Alcoholics Anonymous

Alcoholics Anonymous or A.A. is the name of a group of men and women who acknowledge that addiction to alcohol is ruining their lives. Their purpose in coming together is to give it up and help others do the same. They realize they can’t pull this off by themselves. They believe they need each other, and they believe they need God. The ones who aren’t so sure about God speak instead of their Higher Power.

When they first start talking at a meeting, they introduce themselves by saying, “I am John. I am an alcoholic,” “I am Mary. I am an alcoholic,” to which the rest of the group answers each time in unison, “His, John,” “Hi, Mary.” They are apt to end with the Lord’s Prayer (q.v.) or the Serenity Prayer. Apart from that they have no ritual. They have no hierarchy. They have no dues or budget. They do not advertise or proselytize. Having no buildings of their own, they meet wherever they can.

Nobody lectures them, and they do not lecture each other. They simply tell their own stories with the candor that anonymity makes possible. They tell where they went wrong and how day by day they are trying to go right. They tell where they find the strength and understanding and hope to keep trying. Sometimes one of them will take special responsibility for another—to be available at any hour of day or night if the need arises. There’s not much more to it than that, and it seems to be enough. Healing happens. Miracles are made.

You can’t help thinking that something like this is what the Church is meant to be and maybe once was before it got to be Big Business. Sinners Anonymous. “I can will what is right but I cannot do it,” is the way Saint Paul put it, speaking for all of us. “For I do not do the good I want, but the evil I do not want is what I do” (Romans 7:19).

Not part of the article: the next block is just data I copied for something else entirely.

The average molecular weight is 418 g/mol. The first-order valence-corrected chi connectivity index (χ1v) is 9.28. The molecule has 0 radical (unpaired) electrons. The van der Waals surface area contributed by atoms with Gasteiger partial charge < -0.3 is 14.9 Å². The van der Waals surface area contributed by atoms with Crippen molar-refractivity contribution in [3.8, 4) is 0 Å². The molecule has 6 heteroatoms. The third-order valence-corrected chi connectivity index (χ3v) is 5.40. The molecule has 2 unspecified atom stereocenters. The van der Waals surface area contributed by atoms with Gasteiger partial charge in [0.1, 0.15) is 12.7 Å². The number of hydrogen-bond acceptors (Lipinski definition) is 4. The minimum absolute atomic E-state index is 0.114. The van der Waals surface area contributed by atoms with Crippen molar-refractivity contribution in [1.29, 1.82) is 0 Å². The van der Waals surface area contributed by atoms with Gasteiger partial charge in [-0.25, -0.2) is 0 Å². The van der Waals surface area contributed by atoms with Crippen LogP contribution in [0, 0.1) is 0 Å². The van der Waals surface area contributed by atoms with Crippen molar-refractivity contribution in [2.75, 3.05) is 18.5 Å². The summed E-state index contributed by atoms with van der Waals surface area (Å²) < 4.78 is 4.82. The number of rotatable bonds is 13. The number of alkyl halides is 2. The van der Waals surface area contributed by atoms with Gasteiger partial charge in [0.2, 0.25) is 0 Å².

“I am me. I am a sinner.”

“Hi, you.”

Hi, every Sadie and Sal. Hi, every Tom, Dick, and Harry. It is the forgiveness of sins, of course. It is what the Church is all about.

No matter what far place alcoholics end up in, either in this country or virtually anywhere else, they know that there will be A.A. meeting nearby to go to and that at that meeting they will find strangers who are not strangers to help and to heal, to listen to the truth and to tell it. That is what the Body of Christ is all about.

Would it ever occur to Christians in a far place to turn to a Church nearby in hope of finding the same? Would they find it? If not, you wonder what is so Big about the Church’s Business.

Frederick Buechner, Whistling in the Dark pg. 4-5

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2 responses to “Alcoholics Anonymous

  1. I was a part of N.A. and A.A. for two years prior and shortly after conversion, and was the president at a particular meeting. I can assure you, there is only idolatry in that place and in their teaching. The so-called spiritual language of God is understood in pluralistic ways. They do have a budget, and honestly, there is always an informal hierarchy that may not be discerned from the outside. Just like most human societies, there are clicks, factions, people who like each other and people who hate each other. The “sharing” that takes place in a meeting too is about 80-90% airing dirty laundry and moaning about problems, with the only solution at the end of the day being “not to use,” since the God one worships is a “God of my own understanding,” and not the God who divinely reveals himself.

    I want to clarify that I understand where Buechner is trying to come from, and what he is attempting to say, but I would just simply state that A.A. would be the last comparison to make. In the words of a member of A.A. who has just finished sharing in a meeting, “Thanks for letting me share.” 😉

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